MAR 2007: Manchester Irish Festival Various venues, There is much more to this celebration of Irish culture than marching bands and colourful floats. Over two weeks, the festival takes in numerous gigs, from traditional to rock, comedy shows, theatrical productions, lectures, debates and literary events, while the popular Irish market, in Albert Square, does a roaring trade in craft goods and speciality foods. MAR 2007: ¡Viva! Spanish AND Latin American Film Festival The Cornerhouse, 0161-200 1500, Now in its 12th year, ¡Viva! is the UK’s most comprehensive Spanish-language film festival. In 2006, 9,000 people attended its screenings, Q&As and parties. Post-festival, ¡Viva! tours a selection of its best films across the UK and Ireland. That tour, and the festival’s broader moral and logistical support for Hispanic cinema, has played a key role in popularising several cult hits, such as Carlos Sorin’s Bombon El Perro.

APR-OCT 2007: Doctor Who Up Close Museum of Science and Industry Manchester, 0161‑832 2244, With the new Doctor Who on a seemingly unstoppable upward curve, this exhibition is sure to be a major draw. A comprehensive retrospective of the doctors, their enemies, their props, costumes and weapons, the exhibition will also afford visitors the first UK opportunity to see alien creatures from the new series, 13 episodes of which air from Easter 2007. Older viewers, meanwhile, can reminisce with the daleks and cybermen. MAY 6-27 2007: Queer Up North Various venues, QUN was Britain’s first lesbian and gay arts festival. Fifteen years later, it has grown into a multifaceted, city-wide celebration of queer culture which can encompass, as it did this year, everything from “cabaret terrorists” Kiki and Herb playing in Harvey Nichols to an evening with Tales of the City author, Armistead Maupin. One coup already announced is the UK debut of Ten Days On Earth, a new production by acclaimed puppeteer, Ronnie Burkett.

JUN 28-Jul 15 2007: Manchester International Festival This biennial event aims to cement Manchester’s reputation as a major global centre of artistic creativity. The centrepiece will be at least 10 specially commissioned works by “major worldclass artists” from across the spectrum of popular culture, arts and innovation. The emphasis, in 2007, is on new music and stimulating debate on major contemporary issues. One piece already confirmed is Monkey: Journey to the West, a circus spectacular directed by Chen Shi-Zheng with music and design by Gorillaz men Damon Albarn and Jamie Hewlett. AUG 2007: DPercussion Castlefield Basin, Then called Re:percussion, this one-day, free urban music festival was originally a demonstration of Manchester’s resilience a year on from the IRA bomb. Since then, Dpercussion has grown into a major Mancunian day out. Rather than big names, per se, it offers a yearly snapshot of the city’s best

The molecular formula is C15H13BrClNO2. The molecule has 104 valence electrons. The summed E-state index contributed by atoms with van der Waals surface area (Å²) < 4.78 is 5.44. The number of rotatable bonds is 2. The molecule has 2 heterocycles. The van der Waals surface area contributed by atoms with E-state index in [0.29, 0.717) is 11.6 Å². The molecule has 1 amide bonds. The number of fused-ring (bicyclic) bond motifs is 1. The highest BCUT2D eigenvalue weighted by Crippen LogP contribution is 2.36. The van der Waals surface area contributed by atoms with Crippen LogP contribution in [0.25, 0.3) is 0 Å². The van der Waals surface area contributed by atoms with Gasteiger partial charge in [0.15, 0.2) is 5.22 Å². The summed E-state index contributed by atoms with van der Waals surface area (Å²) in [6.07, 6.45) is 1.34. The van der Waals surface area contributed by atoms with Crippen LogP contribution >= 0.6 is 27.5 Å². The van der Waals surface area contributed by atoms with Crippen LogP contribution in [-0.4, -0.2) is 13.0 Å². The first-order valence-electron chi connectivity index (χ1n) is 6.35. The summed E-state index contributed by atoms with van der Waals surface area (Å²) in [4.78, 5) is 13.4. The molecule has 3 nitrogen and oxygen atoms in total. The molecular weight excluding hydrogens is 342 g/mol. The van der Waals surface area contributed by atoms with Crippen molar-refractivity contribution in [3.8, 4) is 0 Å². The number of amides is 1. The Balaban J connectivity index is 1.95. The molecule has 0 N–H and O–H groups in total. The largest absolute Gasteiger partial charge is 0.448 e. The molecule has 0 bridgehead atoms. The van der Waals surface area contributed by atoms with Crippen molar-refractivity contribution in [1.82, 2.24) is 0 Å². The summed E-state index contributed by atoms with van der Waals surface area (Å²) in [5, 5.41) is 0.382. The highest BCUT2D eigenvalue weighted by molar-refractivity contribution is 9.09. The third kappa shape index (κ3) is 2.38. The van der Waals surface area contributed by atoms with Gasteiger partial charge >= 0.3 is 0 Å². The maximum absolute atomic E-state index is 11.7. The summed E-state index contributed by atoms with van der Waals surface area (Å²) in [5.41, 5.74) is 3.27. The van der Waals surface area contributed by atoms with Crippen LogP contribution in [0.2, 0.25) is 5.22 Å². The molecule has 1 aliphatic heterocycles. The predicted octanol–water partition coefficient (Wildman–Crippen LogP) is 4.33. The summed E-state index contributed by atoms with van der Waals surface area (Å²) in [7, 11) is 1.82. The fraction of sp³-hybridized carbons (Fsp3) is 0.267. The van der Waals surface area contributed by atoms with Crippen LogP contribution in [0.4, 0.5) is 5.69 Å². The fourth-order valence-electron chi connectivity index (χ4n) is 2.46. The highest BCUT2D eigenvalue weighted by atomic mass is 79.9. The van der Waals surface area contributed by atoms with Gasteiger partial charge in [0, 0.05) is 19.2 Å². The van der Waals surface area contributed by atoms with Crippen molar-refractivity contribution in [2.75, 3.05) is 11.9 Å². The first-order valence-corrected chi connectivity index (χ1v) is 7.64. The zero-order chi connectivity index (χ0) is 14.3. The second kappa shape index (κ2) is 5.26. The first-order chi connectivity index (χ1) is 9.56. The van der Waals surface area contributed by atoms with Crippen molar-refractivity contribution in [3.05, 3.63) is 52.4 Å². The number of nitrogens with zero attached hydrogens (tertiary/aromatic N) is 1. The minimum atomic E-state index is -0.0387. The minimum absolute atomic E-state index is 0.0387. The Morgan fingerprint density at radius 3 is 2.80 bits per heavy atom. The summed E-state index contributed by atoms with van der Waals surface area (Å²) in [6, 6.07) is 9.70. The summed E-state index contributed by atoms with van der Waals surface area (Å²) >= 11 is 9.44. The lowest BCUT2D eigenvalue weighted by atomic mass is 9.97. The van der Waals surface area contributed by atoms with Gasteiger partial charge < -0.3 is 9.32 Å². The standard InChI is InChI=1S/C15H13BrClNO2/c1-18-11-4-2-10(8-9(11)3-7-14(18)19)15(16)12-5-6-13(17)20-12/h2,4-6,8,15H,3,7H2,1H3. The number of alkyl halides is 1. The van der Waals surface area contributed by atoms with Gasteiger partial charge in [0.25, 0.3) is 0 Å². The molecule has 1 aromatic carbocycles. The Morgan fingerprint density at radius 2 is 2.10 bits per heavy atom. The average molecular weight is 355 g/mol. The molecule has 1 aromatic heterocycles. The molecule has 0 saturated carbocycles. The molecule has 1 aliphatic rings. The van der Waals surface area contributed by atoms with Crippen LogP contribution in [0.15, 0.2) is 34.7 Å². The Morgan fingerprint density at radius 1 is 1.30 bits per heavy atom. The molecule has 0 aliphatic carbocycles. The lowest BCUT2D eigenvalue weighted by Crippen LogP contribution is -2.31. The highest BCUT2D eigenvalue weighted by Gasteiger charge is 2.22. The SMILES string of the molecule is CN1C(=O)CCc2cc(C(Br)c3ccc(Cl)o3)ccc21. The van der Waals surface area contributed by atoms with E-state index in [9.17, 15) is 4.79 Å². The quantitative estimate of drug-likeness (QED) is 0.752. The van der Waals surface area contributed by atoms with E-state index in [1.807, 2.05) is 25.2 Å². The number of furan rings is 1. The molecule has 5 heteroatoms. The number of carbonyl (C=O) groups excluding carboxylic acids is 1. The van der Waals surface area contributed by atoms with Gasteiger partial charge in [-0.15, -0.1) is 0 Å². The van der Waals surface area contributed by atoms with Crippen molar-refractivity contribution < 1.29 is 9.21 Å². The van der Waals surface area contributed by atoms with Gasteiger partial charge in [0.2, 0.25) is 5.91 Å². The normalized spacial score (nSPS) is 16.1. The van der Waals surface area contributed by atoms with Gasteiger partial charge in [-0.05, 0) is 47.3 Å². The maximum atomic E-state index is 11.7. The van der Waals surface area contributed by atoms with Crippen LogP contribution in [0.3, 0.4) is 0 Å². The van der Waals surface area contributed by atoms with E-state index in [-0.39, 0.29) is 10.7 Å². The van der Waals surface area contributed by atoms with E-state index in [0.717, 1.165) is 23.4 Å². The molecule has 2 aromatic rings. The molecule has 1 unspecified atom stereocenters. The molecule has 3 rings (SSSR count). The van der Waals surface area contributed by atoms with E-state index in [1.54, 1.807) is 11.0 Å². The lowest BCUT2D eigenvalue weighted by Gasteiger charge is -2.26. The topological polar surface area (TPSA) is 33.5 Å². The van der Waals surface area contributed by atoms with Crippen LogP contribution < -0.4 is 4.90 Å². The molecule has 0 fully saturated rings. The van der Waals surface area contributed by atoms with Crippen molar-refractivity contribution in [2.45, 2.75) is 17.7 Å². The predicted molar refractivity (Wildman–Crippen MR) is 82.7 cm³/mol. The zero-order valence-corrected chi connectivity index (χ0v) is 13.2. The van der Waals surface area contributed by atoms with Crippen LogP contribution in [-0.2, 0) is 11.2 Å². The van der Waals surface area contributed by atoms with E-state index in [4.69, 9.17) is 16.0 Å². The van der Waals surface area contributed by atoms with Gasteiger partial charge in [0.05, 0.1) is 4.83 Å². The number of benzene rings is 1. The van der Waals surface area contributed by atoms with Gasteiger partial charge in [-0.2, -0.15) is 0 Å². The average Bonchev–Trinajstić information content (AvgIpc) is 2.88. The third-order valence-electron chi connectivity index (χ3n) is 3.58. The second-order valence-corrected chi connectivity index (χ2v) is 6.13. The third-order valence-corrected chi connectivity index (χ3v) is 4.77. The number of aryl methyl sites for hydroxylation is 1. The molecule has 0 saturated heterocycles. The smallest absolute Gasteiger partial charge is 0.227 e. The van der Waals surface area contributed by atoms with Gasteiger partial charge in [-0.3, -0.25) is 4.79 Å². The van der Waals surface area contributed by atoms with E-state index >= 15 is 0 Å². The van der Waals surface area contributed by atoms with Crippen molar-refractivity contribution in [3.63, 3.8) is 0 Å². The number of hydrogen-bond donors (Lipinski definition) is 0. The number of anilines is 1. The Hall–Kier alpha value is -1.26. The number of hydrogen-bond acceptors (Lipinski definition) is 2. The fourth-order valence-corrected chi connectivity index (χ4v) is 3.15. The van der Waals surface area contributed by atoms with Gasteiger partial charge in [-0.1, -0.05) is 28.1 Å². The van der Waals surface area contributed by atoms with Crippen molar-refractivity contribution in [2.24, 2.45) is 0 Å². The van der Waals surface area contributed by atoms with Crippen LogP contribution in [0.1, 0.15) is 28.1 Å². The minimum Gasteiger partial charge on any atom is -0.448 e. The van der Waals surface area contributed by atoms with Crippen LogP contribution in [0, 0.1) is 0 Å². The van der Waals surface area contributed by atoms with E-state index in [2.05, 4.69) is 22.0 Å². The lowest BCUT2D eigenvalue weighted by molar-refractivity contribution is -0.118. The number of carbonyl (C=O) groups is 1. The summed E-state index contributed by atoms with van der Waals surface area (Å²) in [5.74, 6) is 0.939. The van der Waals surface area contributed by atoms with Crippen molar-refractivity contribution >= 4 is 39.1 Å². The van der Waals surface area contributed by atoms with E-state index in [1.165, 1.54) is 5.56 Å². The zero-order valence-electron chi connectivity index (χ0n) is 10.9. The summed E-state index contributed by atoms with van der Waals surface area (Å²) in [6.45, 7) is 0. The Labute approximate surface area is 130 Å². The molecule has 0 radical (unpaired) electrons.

museum dress 2004 © darenote ltd

Calendar of events bands, clubs and DJs, spread across eight stages, topped with sets from local heroes like Badly Drawn Boy and Mr Scruff. Aug 18-28 2007: manchester pride City centre, An exciting 10-day programme of arts and entertainment, film, community, heritage, sporting and party events, encouraging participation rom all walks of life. OCT 6 2007-JAN 27 2008: Art Treasures Revisited Manchester Art Gallery, 0161-235 8888, In 1857, the Art Treasures of the UK exhibition opened in an enormous temporary glass pavilion at Old Trafford. It attracted one million visitors, including Queen Victoria and

Charles Dickens. Now, 150 years later, Art Treasures Revisited will bring a selection of pieces from the original exhibition (many now in private hands) back to Manchester: paintings by Michelangelo, Bellini, Rembrandt, Reynolds, Gainsborough, Turner and Constable. JUN 30-Sep 2 2007: Kylie Manchester Art Gallery, 0161-235 8888, It’s not a typo or a mysteriously ironic title. Kylie is just what it says on the tin: a free exhibition comprising costumes, photographs, memorabilia and video footage from across the antipodean icon’s career. Created and designed by the Melbourne Arts Centre — home to Australia’s biggest performing arts archive —“Kylie” attracted some 500,000 visitors on its 18 month tour down under.

Tony Naylor


Win one of five cultural short breaks in England’s north-west Festivals, art exhibitions, concerts, film and theatre seasons — there are plenty of reasons to visit the north-west over the coming months. Take your pick from the cultural highlights of Manchester, Liverpool, Chester, Lancaster or the Lake District and enjoy a luxury break in one of the following top accommodations


rom vibrant city centres awash with outstanding shopping and nightlife to the literary heritage of the Lake District, from superb five-star luxury to contemporary boutique accommodation, and from fine dining to cosy pubs, tap into a different culture in England’s north-west. Home to some of the world’s most celebrated musical talent, major sporting events, the European Capital of Culture 2008 and more museums and galleries than anywhere outside London, there are plenty of opportunities to linger and be inspired by the most culturally dynamic region of England.